Transgingival lag-screw osteosynthesis of alveolar process fracture

Abstract

Fracture of the alveolar process is a common injury. In some cases, traditional fixation may not be possible. The teeth needed for splinting or mandibulo-maxillary fixation may be missing. The fracture line and soft tissue injury may jeopardize the blood supply of the broken bone. In these extreme and rare situations, the best rehabilitation is needed to avoid the loss of hard and soft tissues, and a secondary reconstruction is required. Between January 2003 and December 2006, of 468 cranio-facial trauma patients studied, alveolar process fracture was reported in 28 (6%) cases. In six (1%) cases, the anatomy of the fracture lines, and the position and number of the remaining teeth made splinting and mandibulo-maxillary fixation impossible. Patients were treated with a transgingival lag-screw (TLS) osteosynthesis. All patients healed well with no complications. There was no bone or tooth loss in the surgical area, and broken fragments were not absorbed. The TLS technique is recommended for alveolar fractures when the blood supply is jeopardized and dental splinting or mandibulo-maxillary fixation is not possible. There is no need for flap reflection.

Maxillofacial trauma is common and requires diagnosis, sometimes emergency intervention, and appropriate treatment . Fracture of the alveolar process is a common injury, comprising 2–8% of all cranio-facial injuries . Often the nearby soft tissue and teeth are damaged, making the situation more severe .

Traditionally, composite splinting or mandibulo-maxillary fixation (MMF) with arch bars or bone screws are used to immobilize the broken fragments . In some cases, traditional fixation of the fractured piece is not possible. The teeth needed for splinting or MMF may be missing. The fracture line and soft tissue injury may jeopardize the blood supply of the broken fragments requiring repositioning and fixation. In these extreme and rare situations, the best rehabilitation is needed to avoid the loss of hard and soft tissue, making a secondary reconstruction necessary. The lag-screw technique, developed by AO/ASIF in the 1960s, is an ideal way of stabilising fragments if the anatomy allows its use . It is a widely used technique in oral and maxillofacial surgery . In this study, the transgingival lag-screw (TLS) is introduced as an alternative method to splinting and traditional plate osteosynthesis.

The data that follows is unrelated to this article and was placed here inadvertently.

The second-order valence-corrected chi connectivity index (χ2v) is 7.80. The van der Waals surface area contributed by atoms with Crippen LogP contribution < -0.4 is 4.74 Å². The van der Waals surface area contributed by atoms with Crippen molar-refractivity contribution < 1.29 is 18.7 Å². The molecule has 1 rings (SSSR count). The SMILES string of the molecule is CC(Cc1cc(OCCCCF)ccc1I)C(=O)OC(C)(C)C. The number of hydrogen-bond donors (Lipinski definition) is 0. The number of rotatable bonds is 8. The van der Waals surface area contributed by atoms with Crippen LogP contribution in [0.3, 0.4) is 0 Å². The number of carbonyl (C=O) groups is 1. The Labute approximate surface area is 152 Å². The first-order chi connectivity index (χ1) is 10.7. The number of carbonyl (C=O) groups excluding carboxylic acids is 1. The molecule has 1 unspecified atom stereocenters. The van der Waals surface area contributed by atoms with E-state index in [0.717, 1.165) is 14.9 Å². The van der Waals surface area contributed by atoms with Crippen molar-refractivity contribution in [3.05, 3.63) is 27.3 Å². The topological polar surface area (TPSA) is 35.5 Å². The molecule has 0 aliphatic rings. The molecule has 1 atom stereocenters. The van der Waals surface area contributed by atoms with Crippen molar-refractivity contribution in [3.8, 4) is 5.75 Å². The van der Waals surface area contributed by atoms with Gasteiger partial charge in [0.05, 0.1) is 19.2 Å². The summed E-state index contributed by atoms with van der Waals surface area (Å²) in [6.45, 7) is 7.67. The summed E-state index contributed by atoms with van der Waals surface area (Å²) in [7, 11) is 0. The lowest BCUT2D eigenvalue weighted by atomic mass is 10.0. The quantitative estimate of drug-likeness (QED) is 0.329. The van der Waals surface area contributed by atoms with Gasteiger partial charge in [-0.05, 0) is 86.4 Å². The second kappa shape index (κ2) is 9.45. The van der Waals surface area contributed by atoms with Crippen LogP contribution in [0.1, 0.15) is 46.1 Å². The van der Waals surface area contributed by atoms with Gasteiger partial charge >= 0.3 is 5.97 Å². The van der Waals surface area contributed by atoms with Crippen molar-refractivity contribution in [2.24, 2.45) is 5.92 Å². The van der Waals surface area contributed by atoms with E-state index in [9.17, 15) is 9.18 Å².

Materials and methods

Of 468 cranio-facial trauma patients studied between January 2003 and December 2006, 46 (10%) patients sustained dento-alveolar injuries, and in 28 (6%) alveolar process fracture was reported. In six (1%) cases, the anatomy of the fracture lines, and the position and number of the remaining teeth made splinting and MMF impossible. Patient data is given in Table 1 and the position of the fracture is shown in Figs 1 and 2 .

Table 1
Patient data and results.
No. Age (years) Sex Injury Treatment No. of screws Anaesthesia Tooth/bone loss Rehabilitation
1. 42 Male Bilateral alveolar fracture of the anterior maxilla TLS on left side, micro plate OS on right side 3 General No Removable prosthesis
2. 55 Male Alveolar fracture of the anterior maxilla, zygomatic fracture, Angle of the mandible fracture TLS, miniplate OS of zygoma and mandible 2 General No Patient refused
3. 28 Female Fracture of the alveolar process in the anterior left maxilla, mandible neck fracture TLS, miniplate OS mandible 2 General No Implant
4. 71 Male Right alveolar fracture of the anterior maxilla TLS 3 Local No Removable prosthesis
5. 48 Female Left alveolar fracture of the anterior maxilla TLS 2 Local No Removable prosthesis
6. 59 Male Fracture of palate on the right side Fracture of the right maxilla, and zygoma TLS, miniplate OS zygoma 3 General No Patient refused

Feb 8, 2018 | Posted by in Oral and Maxillofacial Surgery | Comments Off on Transgingival lag-screw osteosynthesis of alveolar process fracture
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